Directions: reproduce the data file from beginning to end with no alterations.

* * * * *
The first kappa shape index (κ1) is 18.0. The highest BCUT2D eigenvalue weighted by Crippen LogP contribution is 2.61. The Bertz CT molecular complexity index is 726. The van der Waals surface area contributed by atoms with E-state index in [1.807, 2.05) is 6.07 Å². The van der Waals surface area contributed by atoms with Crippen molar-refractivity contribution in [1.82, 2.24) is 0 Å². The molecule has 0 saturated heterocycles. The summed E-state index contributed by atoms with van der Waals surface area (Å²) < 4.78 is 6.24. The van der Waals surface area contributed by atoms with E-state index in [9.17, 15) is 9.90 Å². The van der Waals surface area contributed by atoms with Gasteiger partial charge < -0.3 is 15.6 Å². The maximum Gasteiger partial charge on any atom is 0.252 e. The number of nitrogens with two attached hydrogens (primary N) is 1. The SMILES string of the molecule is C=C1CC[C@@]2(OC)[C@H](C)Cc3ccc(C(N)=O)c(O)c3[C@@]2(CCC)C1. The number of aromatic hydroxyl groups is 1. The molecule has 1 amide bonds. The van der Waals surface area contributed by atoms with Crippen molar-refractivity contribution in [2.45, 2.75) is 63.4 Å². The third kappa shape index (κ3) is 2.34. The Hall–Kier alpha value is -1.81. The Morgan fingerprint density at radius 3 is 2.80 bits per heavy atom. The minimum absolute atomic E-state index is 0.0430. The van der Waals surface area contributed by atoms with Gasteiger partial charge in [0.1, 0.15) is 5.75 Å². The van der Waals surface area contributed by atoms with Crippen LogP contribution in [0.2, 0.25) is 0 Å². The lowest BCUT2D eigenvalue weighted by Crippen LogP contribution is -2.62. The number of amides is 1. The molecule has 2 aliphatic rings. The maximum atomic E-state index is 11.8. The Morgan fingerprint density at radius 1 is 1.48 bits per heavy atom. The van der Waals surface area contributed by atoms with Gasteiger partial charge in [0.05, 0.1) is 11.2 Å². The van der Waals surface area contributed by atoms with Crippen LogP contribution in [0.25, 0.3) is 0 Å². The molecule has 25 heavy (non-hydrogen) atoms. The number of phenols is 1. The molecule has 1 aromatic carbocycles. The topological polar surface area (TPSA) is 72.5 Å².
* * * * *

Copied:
The first kappa shape index (κ1) is 18.0. The highest BCUT2D eigenvalue weighted by Crippen LogP contribution is 2.61. The Bertz CT molecular complexity index is 726. The van der Waals surface area contributed by atoms with E-state index in [1.807, 2.05) is 6.07 Å². The van der Waals surface area contributed by atoms with Crippen molar-refractivity contribution in [1.82, 2.24) is 0 Å². The molecule has 0 saturated heterocycles. The summed E-state index contributed by atoms with van der Waals surface area (Å²) < 4.78 is 6.24. The van der Waals surface area contributed by atoms with E-state index in [9.17, 15) is 9.90 Å². The van der Waals surface area contributed by atoms with Gasteiger partial charge < -0.3 is 15.6 Å². The maximum Gasteiger partial charge on any atom is 0.252 e. The number of nitrogens with two attached hydrogens (primary N) is 1. The SMILES string of the molecule is C=C1CC[C@@]2(OC)[C@H](C)Cc3ccc(C(N)=O)c(O)c3[C@@]2(CCC)C1. The number of aromatic hydroxyl groups is 1. The molecule has 1 amide bonds. The van der Waals surface area contributed by atoms with Crippen molar-refractivity contribution in [2.45, 2.75) is 63.4 Å². The third kappa shape index (κ3) is 2.34. The Hall–Kier alpha value is -1.81. The Morgan fingerprint density at radius 3 is 2.80 bits per heavy atom. The minimum absolute atomic E-state index is 0.0430. The van der Waals surface area contributed by atoms with Gasteiger partial charge in [0.1, 0.15) is 5.75 Å². The van der Waals surface area contributed by atoms with Crippen LogP contribution in [0.2, 0.25) is 0 Å². The lowest BCUT2D eigenvalue weighted by Crippen LogP contribution is -2.62. The number of amides is 1. The molecule has 2 aliphatic rings. The maximum atomic E-state index is 11.8. The Morgan fingerprint density at radius 1 is 1.48 bits per heavy atom. The van der Waals surface area contributed by atoms with Gasteiger partial charge in [0.05, 0.1) is 11.2 Å². The van der Waals surface area contributed by atoms with Crippen LogP contribution in [0.25, 0.3) is 0 Å². The molecule has 25 heavy (non-hydrogen) atoms. The number of phenols is 1. The molecule has 1 aromatic carbocycles. The topological polar surface area (TPSA) is 72.5 Å².